13. Levy, Frank & Murnane, Richard J, 1992. "U.S. Earnings Levels and Earnings Inequality: A Review of Recent Trends and Proposed Explanations," Journal of Economic Literature, American Economic Association, vol. 30(3), pages 1333-81, September.
  14. Epple, Dennis & Romano, Richard E., 1996. "Ends against the middle: Determining public service provision when there are private alternatives," Journal of Public Economics, Elsevier, vol. 62(3), pages 297-325, November.
  15. Glomm, Gerhard & Ravikumar, B, 1992. "Public versus Private Investment in Human Capital Endogenous Growth and Income Inequality," Journal of Political Economy, University of Chicago Press, University of Chicago Press, vol. 100(4), pages 818-34, August.
  16. Stiglitz, J. E., 1974. "The demand for education in public and private school systems," Journal of Public Economics, Elsevier, vol. 3(4), pages 349-385, November.
  17. Hoyt, William H. & Lee, Kangoh, 1998. "Educational vouchers, welfare effects, and voting," Journal of Public Economics, Elsevier, vol. 69(2), pages 211-228, June.
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Citations

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Cited by:
  1. Wei-Bin Zhang, 2013. "A Synthesis Of The Uzawa-Lucas Model With The Walrasian-General-Equilibrium And Neoclassical-Growth Theories," Economic Annals, Faculty of Economics, University of Belgrade, vol. 58(199), pages 7-38, October -.
  2. Cardak, Buly A., 2005. "Education Vouchers, Growth, And Income Inequality," Macroeconomic Dynamics, Cambridge University Press, Cambridge University Press, vol. 9(01), pages 98-121, February.
  3. Tetsuo Ono, 2013. "Public Education and Social Security: A Political Economy Approach," Discussion Papers in Economics and Business 13-06-Rev, Osaka University, Graduate School of Economics and Osaka School of International Public Policy (OSIPP), revised Sep 2013.
  4. K C Neanidis & D Varvarigos, 2005. "The Impact of Foreign Aid on Economic Growth: Volatility of Disbursements and Distribution of Receipts," Centre for Growth and Business Cycle Research Discussion Paper Series 56, Economics, The Univeristy of Manchester.
  5. Buly A. Cardak, 2004. "Education choice, neoclassical growth, and class structure," Oxford Economic Papers, Oxford University Press, vol. 56(4), pages 643-666, October.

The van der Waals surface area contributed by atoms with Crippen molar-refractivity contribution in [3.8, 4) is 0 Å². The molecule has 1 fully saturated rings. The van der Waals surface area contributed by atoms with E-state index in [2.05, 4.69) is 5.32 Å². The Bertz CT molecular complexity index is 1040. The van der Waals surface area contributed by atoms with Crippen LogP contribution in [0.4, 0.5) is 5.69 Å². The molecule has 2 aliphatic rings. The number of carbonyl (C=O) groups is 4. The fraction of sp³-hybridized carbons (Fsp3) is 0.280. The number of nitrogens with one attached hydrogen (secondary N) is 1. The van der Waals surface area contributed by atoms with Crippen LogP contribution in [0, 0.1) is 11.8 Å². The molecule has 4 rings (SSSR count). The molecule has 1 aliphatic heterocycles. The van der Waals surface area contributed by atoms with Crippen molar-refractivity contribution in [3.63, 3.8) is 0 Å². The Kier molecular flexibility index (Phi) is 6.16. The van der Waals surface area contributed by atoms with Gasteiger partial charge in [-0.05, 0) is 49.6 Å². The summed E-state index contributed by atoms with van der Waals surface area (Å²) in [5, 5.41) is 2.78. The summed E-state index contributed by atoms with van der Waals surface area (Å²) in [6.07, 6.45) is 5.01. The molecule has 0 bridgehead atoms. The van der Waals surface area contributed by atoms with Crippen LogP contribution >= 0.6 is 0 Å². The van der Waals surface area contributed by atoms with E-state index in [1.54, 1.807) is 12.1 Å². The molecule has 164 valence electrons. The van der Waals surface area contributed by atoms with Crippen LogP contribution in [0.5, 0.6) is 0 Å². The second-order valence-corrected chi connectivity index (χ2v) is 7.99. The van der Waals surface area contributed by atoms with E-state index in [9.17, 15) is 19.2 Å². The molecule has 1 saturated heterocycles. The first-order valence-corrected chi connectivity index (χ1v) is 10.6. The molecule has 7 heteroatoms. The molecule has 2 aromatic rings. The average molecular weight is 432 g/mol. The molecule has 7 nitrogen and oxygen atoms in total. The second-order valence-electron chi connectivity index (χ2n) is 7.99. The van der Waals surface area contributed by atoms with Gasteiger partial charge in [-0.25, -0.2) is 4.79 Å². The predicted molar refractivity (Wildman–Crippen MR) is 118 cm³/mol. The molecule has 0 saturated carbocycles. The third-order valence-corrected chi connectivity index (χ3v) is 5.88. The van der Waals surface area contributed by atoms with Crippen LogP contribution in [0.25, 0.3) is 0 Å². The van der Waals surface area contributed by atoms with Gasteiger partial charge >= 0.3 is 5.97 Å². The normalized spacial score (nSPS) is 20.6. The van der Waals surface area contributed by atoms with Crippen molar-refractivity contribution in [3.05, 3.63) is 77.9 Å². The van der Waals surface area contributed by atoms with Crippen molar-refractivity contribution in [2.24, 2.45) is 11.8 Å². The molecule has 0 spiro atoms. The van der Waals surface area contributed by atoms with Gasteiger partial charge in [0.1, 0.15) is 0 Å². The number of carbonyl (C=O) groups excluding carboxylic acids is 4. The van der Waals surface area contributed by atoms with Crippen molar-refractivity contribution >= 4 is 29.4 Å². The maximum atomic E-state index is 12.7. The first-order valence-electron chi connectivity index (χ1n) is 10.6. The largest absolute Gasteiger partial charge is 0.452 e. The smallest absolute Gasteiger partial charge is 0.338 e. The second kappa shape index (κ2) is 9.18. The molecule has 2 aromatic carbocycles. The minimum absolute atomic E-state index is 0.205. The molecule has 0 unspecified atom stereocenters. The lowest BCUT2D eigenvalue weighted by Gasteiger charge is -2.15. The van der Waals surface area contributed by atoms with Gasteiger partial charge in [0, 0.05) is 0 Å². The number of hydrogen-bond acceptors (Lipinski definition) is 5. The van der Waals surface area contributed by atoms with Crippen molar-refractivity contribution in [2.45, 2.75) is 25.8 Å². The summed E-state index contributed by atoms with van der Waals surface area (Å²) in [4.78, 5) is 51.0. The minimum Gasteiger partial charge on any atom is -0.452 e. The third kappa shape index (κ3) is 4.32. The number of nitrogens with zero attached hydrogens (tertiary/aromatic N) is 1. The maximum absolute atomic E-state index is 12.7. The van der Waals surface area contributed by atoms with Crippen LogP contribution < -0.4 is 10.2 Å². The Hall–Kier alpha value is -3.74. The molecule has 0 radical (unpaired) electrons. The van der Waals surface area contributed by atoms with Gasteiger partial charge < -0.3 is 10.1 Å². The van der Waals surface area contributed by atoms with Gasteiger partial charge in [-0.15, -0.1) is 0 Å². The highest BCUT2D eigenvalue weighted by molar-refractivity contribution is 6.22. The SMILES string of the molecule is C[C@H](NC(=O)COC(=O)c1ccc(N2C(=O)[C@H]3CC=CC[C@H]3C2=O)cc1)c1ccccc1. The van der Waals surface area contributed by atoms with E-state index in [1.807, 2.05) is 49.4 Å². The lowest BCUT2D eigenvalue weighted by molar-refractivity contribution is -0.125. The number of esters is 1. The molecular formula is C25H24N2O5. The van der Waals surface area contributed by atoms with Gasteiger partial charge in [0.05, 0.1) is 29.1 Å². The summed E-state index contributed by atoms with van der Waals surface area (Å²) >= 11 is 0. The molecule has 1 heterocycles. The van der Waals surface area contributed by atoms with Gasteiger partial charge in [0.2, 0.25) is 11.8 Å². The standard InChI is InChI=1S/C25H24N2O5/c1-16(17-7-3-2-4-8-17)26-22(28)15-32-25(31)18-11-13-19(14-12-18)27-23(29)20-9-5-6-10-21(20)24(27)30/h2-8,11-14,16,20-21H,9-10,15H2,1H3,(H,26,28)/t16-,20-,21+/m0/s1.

6. Kyriakos C. Neanidis & Dimitrios Varvarigos, 2005. "The Impact of Foreign Aid on Economic Growth: Volatility of Disbursements and Distribution of Receipts," The School of Economics Discussion Paper Series, Economics, The University of Manchester 0533, Economics, The University of Manchester.
  7. Chen, Hung-ju, 2005. "Educational systems, growth and income distribution: a quantitative study," Journal of Development Economics, Elsevier, vol. 76(2), pages 325-353, April.
  8. Nikos Benos, 2005. "Education Systems, Growth and Welfare," University of Cyprus Working Papers in Economics 5-2005, University of Cyprus Department of Economics.
  9. Wei-Bin Zhang, 2013. "Income and Wealth Distribution with Physical and Human Capital Accumulation: Extending the Uzawa-Lucas Model to a Heterogeneous Households Economy," Latin American Journal of Economics-formerly Cuadernos de Economía, Instituto de Economía. Pontificia Universidad Católica de Chile., Instituto de Economía. Pontificia Universidad Católica de Chile., vol. 50(2), pages 257-287, November.
  10. Tetsuo Ono, 2012. "Inequality Dynamics and the Politics of Redistribution," Discussion Papers in Economics and Business 12-09-Rev, Osaka University, Graduate School of Economics and Osaka School of International Public Policy (OSIPP), revised Nov 2013.
  11. Tetsuo Ono, 2013. "Public Education and Social Security: A Political Economy Approach," Discussion Papers in Economics and Business 13-06, Osaka University, Graduate School of Economics and Osaka School of International Public Policy (OSIPP).
  12. repec:ebl:ecbull:v:9:y:2008:i:4:p:1-8 is not listed on IDEAS
  13. Tetsuo Ono, 2013. "Public Education and Social Security: A Political Economy Approach," Discussion Papers in Economics and Business 13-06-Rev.2, Osaka University, Graduate School of Economics and Osaka School of International Public Policy (OSIPP), revised Sep 2014.